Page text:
- Tone curve and saturation dialog boxes (adjust overall saturation or saturation of individual colour channels as required)
    - Nik Dfine for any additional noise reduction
    - Smart sharpen for any additional sharpening.
     
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  9. WT21

    WT21 Mu-43 Hall of Famer

    Feb 19, 2010
    Boston
    Oof! A lot of reading and experimenting here!

    It would be super-awesome (pretty please) if some of the more veteran LR users would be willing to post a pic, and their LR recipe. Then, we could try similar settings in our own LR, and see how the work. Looking, then doing and comparing is a great way to learn. At least for me.
     
  10. WT21

    WT21 Mu-43 Hall of Famer

    Feb 19, 2010
    Boston
    I understand WB and tint coming first (though for me, crop and straightening come first, as to me, that's part of framing -- or at least, correct my poor framing), but if this was taken literally, then things like camera calibration and lens correction come last? Or are those two just the anomalies?
     
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  11. Zariell

    Zariell Mu-43 Top Veteran

    535
    Sep 28, 2012
    Bountiful, UT
    I don't have any specific recipe for LR, I simply download, keyword, preview quickly, flag the specific images I like, then I quickly go down the list of the develop pane, originally it took me about 5 or 6 minutes to do a photograph, now I can do all the preliminary work on most images in less than a minute. Then its off to PS where I do most of my photography tricks, and I've been developing actions over years to get everything as automated as possible :p

    I think the best advice is practice practice practice, its nearly impossible to give a specific help, since almost every photograph needs different things. :)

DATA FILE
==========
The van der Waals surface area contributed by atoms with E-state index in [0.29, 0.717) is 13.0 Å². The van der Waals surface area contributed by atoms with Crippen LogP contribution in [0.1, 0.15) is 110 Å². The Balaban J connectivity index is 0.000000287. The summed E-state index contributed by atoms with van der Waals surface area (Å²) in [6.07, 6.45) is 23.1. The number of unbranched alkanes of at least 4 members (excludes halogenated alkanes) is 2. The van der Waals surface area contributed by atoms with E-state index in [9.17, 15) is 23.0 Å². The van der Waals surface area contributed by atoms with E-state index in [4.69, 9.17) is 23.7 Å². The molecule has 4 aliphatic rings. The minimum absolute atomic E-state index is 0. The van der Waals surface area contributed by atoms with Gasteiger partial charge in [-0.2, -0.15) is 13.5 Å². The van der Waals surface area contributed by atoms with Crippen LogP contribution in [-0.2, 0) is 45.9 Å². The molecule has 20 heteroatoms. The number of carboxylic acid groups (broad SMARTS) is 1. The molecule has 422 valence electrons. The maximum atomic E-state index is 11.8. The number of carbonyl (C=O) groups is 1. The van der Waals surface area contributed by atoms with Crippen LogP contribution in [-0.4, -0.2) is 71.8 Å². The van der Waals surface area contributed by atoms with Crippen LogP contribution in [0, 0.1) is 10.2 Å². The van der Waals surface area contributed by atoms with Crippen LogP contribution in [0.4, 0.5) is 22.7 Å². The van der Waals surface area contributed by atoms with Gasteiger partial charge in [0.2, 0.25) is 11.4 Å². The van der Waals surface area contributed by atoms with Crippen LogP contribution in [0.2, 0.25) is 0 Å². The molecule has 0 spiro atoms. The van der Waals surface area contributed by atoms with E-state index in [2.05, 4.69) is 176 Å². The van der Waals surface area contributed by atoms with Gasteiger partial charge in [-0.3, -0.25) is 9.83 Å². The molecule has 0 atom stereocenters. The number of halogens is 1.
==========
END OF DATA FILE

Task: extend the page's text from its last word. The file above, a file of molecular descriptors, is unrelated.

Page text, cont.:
12. WT21

    WT21 Mu-43 Hall of Famer

    Feb 19, 2010
    Boston
    So, did you create camera specific presets yourself?

    I always feel like cropping, aspect ratio, correction and rotation first. If I can't get the framing right, I can't be bothered with WB, etc.
    Nic, how come you don't do tone curve or sat in LR (hsl, etc.)? I don't have a choice, as I don't have PS, but I'm curious what I may be missing.

     
  13. dhazeghi

    dhazeghi Mu-43 Hall of Famer

    Aug 6, 2010
    San Jose, CA
    Dara
    In principle, Lightroom is designed to left-to-right (across modules), top-to-bottom (within a module). I generally operate in the same way, although over time I've found it useful to override some settings globally (remove CA, use medium contrast curve, etc.).

    I will say that Lightroom's develop module has a lot of features, most of which I use rarely or never. The top 6 or 7 sliders are usually more than enough for me.
     
  14. Yes, but they are not particularly complex, they don't vary greatly from one to another, and they include values for: shadow/highlight recovery, clarity, vibrance, sharpening, noise reduction, lens colour correction (CA) and lens profile (if applicable). I'm away from my home computer at the moment to be able to check but I am pretty sure that that is all they contain. If I have a new camera I will just use an existing preset as a base and tweak it slightly to suit the characteristics of the new sensor. A difference might be that one sensor can accept more clarity than another, or needs less noise reduction.



    I know what you mean and it's a valid approach. My reason for doing it in this order is that I also generally follow a top-to-bottom approach with the right side panels and I'll usually know at the start if I can salvage a composition out of an image. It is also practical because I apply the adobe lens profiles for cameras that don't have them built into the raw file and the corrected image might alter the file enough that it will undo some of your careful cropping and correcting.